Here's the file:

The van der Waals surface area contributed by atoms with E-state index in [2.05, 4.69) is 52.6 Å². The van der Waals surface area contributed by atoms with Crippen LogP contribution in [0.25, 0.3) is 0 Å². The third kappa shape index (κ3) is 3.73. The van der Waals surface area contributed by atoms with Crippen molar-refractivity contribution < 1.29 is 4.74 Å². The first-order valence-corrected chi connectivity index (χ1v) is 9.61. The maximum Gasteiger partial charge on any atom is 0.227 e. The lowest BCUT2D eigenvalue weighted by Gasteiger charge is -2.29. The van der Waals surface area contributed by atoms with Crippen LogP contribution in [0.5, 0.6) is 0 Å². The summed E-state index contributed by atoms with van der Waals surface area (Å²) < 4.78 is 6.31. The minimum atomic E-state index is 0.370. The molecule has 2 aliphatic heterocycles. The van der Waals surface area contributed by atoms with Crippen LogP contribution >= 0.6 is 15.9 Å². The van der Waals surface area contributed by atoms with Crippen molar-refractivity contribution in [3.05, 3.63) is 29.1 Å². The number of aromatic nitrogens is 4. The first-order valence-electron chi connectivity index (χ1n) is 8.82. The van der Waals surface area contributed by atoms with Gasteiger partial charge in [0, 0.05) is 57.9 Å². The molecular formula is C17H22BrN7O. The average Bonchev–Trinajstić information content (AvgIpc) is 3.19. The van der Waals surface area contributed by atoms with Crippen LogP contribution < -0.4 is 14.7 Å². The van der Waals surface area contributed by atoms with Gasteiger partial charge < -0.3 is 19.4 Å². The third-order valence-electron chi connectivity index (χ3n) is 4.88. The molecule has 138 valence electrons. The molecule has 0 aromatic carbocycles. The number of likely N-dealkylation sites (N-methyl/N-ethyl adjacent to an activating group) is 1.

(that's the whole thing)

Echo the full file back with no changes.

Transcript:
The van der Waals surface area contributed by atoms with E-state index in [2.05, 4.69) is 52.6 Å². The van der Waals surface area contributed by atoms with Crippen LogP contribution in [0.25, 0.3) is 0 Å². The third kappa shape index (κ3) is 3.73. The van der Waals surface area contributed by atoms with Crippen molar-refractivity contribution < 1.29 is 4.74 Å². The first-order valence-corrected chi connectivity index (χ1v) is 9.61. The maximum Gasteiger partial charge on any atom is 0.227 e. The lowest BCUT2D eigenvalue weighted by Gasteiger charge is -2.29. The van der Waals surface area contributed by atoms with Crippen LogP contribution in [0.5, 0.6) is 0 Å². The summed E-state index contributed by atoms with van der Waals surface area (Å²) < 4.78 is 6.31. The minimum atomic E-state index is 0.370. The molecule has 2 aliphatic heterocycles. The van der Waals surface area contributed by atoms with Crippen LogP contribution >= 0.6 is 15.9 Å². The van der Waals surface area contributed by atoms with Crippen molar-refractivity contribution in [3.05, 3.63) is 29.1 Å². The number of aromatic nitrogens is 4. The first-order valence-electron chi connectivity index (χ1n) is 8.82. The van der Waals surface area contributed by atoms with Gasteiger partial charge in [0, 0.05) is 57.9 Å². The molecular formula is C17H22BrN7O. The average Bonchev–Trinajstić information content (AvgIpc) is 3.19. The van der Waals surface area contributed by atoms with Crippen LogP contribution < -0.4 is 14.7 Å². The van der Waals surface area contributed by atoms with Gasteiger partial charge < -0.3 is 19.4 Å². The third-order valence-electron chi connectivity index (χ3n) is 4.88. The molecule has 138 valence electrons. The molecule has 0 aromatic carbocycles. The number of likely N-dealkylation sites (N-methyl/N-ethyl adjacent to an activating group) is 1.